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COVID-19 putting up road blocks for people wanting to get help for addiction issues

Last Updated Apr 29, 2020 at 7:10 am PDT

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An expert warns isolation may push people in recovery back into dangerous habits

Andy Bhatti, who offers addiction services, says the pandemic is creating challenges for those seeking help

Addiction and counselling services are still available

VANCOUVER (NEWS 1130) – It’s no secret alcohol sales are up during the COVID-19 pandemic, and apparently, so are relapses.

Andy Bhatti, who does interventions and offers addiction services, says isolation is causing some people who are in recovery to once again turn to drugs and alcohol.

“[A person with addiction issues] doesn’t have that support of going for coffee with somebody when he’s stressed out, he’s isolated and alone in his house, and he’s thinking about using so a lot of clients are relapsing,” Bhatti says.

He stresses many are missing that in-person connection and community engagement that is so key for people to stay the course while recovering.

“That’s what most clients are missing, is when they get off work, meeting their buddy at Starbucks, going over step work, have the coffee, taking about their day, talking about why they’re struggling, talk about the relationship that just ended,” Bhatti explains. “It’s a little bit of a different story than it was six weeks ago when you could do that.”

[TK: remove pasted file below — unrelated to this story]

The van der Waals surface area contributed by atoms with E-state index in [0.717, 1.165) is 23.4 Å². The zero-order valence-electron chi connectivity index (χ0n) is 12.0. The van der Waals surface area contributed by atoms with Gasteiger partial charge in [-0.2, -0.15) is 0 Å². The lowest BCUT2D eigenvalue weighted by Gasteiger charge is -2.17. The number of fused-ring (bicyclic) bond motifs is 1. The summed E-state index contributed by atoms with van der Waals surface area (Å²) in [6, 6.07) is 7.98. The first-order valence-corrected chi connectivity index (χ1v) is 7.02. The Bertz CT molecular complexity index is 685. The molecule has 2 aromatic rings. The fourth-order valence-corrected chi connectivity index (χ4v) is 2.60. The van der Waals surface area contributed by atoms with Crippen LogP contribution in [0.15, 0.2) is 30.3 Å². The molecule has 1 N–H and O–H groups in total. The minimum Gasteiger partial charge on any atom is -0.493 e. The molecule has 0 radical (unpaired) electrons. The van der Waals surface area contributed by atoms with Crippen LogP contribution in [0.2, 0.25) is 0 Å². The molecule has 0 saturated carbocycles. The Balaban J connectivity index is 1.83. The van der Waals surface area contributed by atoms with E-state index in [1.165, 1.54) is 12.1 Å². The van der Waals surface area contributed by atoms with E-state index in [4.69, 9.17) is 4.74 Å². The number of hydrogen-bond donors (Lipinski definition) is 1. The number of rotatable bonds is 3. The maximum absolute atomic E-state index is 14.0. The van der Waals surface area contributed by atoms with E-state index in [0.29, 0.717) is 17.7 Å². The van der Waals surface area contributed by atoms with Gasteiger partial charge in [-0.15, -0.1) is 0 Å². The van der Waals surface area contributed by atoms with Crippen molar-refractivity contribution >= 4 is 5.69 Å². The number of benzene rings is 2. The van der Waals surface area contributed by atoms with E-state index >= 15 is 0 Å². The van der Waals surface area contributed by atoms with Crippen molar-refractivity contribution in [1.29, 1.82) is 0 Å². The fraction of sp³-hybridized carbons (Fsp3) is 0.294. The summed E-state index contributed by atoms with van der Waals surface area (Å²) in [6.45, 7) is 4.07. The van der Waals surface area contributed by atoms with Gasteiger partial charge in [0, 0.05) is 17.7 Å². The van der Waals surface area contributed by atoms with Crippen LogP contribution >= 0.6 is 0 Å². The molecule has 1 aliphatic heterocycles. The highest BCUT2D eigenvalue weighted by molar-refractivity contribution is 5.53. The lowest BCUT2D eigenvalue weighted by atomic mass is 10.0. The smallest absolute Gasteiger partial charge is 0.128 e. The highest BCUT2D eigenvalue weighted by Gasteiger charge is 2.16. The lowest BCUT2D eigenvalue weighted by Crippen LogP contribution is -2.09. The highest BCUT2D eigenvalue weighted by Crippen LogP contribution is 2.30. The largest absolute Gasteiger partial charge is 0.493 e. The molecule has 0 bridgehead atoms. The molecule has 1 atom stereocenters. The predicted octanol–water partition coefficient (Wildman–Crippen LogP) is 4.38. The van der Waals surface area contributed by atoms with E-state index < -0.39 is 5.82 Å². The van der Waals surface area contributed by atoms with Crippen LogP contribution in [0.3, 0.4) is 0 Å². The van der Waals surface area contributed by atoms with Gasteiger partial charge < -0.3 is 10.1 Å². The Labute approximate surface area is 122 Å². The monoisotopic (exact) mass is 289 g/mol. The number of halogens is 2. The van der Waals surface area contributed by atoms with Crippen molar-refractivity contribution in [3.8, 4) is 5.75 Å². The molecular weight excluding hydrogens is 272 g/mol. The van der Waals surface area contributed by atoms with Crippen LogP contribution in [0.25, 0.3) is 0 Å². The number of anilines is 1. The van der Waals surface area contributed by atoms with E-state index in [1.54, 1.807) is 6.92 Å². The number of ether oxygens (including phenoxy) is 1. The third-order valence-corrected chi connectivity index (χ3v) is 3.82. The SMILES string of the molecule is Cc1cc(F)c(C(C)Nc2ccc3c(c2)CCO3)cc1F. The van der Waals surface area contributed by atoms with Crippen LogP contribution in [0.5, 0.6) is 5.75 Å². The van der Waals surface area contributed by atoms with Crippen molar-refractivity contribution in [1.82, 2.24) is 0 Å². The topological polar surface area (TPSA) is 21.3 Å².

While many addiction treatment services have moved online, virtual counselling or virtual AA meetings may not cut it for some, compounding their feeling of isolation.

“A lot of people don’t feel as comfortable talking on the phone. They need that one-on-one, actual emotional connection, where they can feel safe,” Bhatti adds. “They don’t feel safe talking on the phone or doing a FaceTime with somebody they don’t really know.”

There are also additional barriers to getting someone into a treatment centre or doing an intervention, says Bhatti.

“The process before for intervention: we’d go in, do the intervention, five minutes later we’ll drive to the treatment centre or to the airport, jump on a plane, and drop the guy off. Now we have to do a three step procedure to see if the guy is even eligible to come to the treatment centre.”

For example, getting a teen to Thailand, where one of the best youth addiction treatment programs in the world stands, is not just a simple plane ride away anymore.

“We could still legally get there, but it’s going to cost three times the amount, you need a $100,000 coronavirus insurance and a clean COVID-19 test that’s three days old, so those are the barriers of actually helping somebody get into treatment right now,” explains Bhatti.

But while it may take longer, Bhatti stresses help is still available and urges anyone who needs it or knows someone who does, to reach out.

-With files from John Ackermann